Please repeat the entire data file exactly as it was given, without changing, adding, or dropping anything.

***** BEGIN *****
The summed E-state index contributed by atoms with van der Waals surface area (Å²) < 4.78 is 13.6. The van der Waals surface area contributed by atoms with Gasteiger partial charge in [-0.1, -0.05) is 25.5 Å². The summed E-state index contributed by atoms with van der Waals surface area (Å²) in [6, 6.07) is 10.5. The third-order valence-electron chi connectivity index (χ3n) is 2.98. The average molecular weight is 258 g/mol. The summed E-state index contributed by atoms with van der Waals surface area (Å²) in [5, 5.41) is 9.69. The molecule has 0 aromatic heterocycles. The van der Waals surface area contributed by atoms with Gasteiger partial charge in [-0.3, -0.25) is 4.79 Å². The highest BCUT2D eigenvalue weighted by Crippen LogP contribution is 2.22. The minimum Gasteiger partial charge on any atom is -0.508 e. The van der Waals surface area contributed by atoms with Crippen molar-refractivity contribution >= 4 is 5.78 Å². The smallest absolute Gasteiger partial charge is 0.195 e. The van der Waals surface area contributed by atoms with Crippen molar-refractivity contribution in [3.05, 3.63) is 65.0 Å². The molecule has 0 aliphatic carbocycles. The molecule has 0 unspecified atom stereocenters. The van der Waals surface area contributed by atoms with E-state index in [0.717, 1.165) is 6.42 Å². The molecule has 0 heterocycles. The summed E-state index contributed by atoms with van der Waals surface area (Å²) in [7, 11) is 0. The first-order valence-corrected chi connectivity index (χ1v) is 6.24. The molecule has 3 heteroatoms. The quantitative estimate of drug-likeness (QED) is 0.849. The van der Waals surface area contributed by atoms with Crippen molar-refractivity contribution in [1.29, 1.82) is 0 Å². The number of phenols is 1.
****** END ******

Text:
The summed E-state index contributed by atoms with van der Waals surface area (Å²) < 4.78 is 13.6. The van der Waals surface area contributed by atoms with Gasteiger partial charge in [-0.1, -0.05) is 25.5 Å². The summed E-state index contributed by atoms with van der Waals surface area (Å²) in [6, 6.07) is 10.5. The third-order valence-electron chi connectivity index (χ3n) is 2.98. The average molecular weight is 258 g/mol. The summed E-state index contributed by atoms with van der Waals surface area (Å²) in [5, 5.41) is 9.69. The molecule has 0 aromatic heterocycles. The van der Waals surface area contributed by atoms with Gasteiger partial charge in [-0.3, -0.25) is 4.79 Å². The highest BCUT2D eigenvalue weighted by Crippen LogP contribution is 2.22. The minimum Gasteiger partial charge on any atom is -0.508 e. The van der Waals surface area contributed by atoms with Crippen molar-refractivity contribution >= 4 is 5.78 Å². The smallest absolute Gasteiger partial charge is 0.195 e. The van der Waals surface area contributed by atoms with Crippen molar-refractivity contribution in [3.05, 3.63) is 65.0 Å². The molecule has 0 aliphatic carbocycles. The molecule has 0 unspecified atom stereocenters. The van der Waals surface area contributed by atoms with E-state index in [0.717, 1.165) is 6.42 Å². The molecule has 0 heterocycles. The summed E-state index contributed by atoms with van der Waals surface area (Å²) in [7, 11) is 0. The first-order valence-corrected chi connectivity index (χ1v) is 6.24. The molecule has 3 heteroatoms. The quantitative estimate of drug-likeness (QED) is 0.849. The van der Waals surface area contributed by atoms with Crippen molar-refractivity contribution in [1.29, 1.82) is 0 Å². The number of phenols is 1.